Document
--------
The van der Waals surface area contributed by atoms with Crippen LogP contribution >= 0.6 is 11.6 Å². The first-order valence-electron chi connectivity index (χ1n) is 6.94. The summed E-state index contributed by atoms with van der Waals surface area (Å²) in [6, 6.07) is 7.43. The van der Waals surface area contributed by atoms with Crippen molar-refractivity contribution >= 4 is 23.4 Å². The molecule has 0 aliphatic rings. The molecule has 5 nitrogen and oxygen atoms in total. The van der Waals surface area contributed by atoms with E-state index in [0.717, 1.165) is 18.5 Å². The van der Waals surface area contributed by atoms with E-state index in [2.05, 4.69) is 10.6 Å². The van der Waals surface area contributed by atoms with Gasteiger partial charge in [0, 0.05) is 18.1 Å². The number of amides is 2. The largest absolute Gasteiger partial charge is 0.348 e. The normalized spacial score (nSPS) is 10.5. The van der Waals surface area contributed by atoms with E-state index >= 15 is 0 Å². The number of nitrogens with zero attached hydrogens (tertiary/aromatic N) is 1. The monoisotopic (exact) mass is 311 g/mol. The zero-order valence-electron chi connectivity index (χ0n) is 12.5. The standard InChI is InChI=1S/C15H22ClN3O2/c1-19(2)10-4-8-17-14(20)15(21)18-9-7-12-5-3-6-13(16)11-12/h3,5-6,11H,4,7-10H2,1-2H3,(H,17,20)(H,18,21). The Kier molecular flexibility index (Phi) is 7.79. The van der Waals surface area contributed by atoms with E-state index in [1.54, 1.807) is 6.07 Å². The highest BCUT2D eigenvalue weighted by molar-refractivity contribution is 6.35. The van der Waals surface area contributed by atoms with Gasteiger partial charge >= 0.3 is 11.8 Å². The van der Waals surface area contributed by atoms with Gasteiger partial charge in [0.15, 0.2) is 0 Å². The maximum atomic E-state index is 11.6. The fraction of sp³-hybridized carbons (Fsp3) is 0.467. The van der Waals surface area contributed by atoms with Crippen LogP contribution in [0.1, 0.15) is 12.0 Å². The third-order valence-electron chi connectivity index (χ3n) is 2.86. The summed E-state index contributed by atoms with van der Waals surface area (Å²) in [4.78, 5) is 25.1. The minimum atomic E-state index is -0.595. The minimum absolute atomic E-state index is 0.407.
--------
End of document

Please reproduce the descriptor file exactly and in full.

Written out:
The van der Waals surface area contributed by atoms with Crippen LogP contribution >= 0.6 is 11.6 Å². The first-order valence-electron chi connectivity index (χ1n) is 6.94. The summed E-state index contributed by atoms with van der Waals surface area (Å²) in [6, 6.07) is 7.43. The van der Waals surface area contributed by atoms with Crippen molar-refractivity contribution >= 4 is 23.4 Å². The molecule has 0 aliphatic rings. The molecule has 5 nitrogen and oxygen atoms in total. The van der Waals surface area contributed by atoms with E-state index in [0.717, 1.165) is 18.5 Å². The van der Waals surface area contributed by atoms with E-state index in [2.05, 4.69) is 10.6 Å². The van der Waals surface area contributed by atoms with Gasteiger partial charge in [0, 0.05) is 18.1 Å². The number of amides is 2. The largest absolute Gasteiger partial charge is 0.348 e. The normalized spacial score (nSPS) is 10.5. The van der Waals surface area contributed by atoms with E-state index >= 15 is 0 Å². The number of nitrogens with zero attached hydrogens (tertiary/aromatic N) is 1. The monoisotopic (exact) mass is 311 g/mol. The zero-order valence-electron chi connectivity index (χ0n) is 12.5. The standard InChI is InChI=1S/C15H22ClN3O2/c1-19(2)10-4-8-17-14(20)15(21)18-9-7-12-5-3-6-13(16)11-12/h3,5-6,11H,4,7-10H2,1-2H3,(H,17,20)(H,18,21). The Kier molecular flexibility index (Phi) is 7.79. The van der Waals surface area contributed by atoms with E-state index in [1.54, 1.807) is 6.07 Å². The highest BCUT2D eigenvalue weighted by molar-refractivity contribution is 6.35. The van der Waals surface area contributed by atoms with Gasteiger partial charge >= 0.3 is 11.8 Å². The van der Waals surface area contributed by atoms with Gasteiger partial charge in [0.15, 0.2) is 0 Å². The maximum atomic E-state index is 11.6. The fraction of sp³-hybridized carbons (Fsp3) is 0.467. The van der Waals surface area contributed by atoms with Crippen LogP contribution in [0.1, 0.15) is 12.0 Å². The third-order valence-electron chi connectivity index (χ3n) is 2.86. The summed E-state index contributed by atoms with van der Waals surface area (Å²) in [4.78, 5) is 25.1. The minimum atomic E-state index is -0.595. The minimum absolute atomic E-state index is 0.407.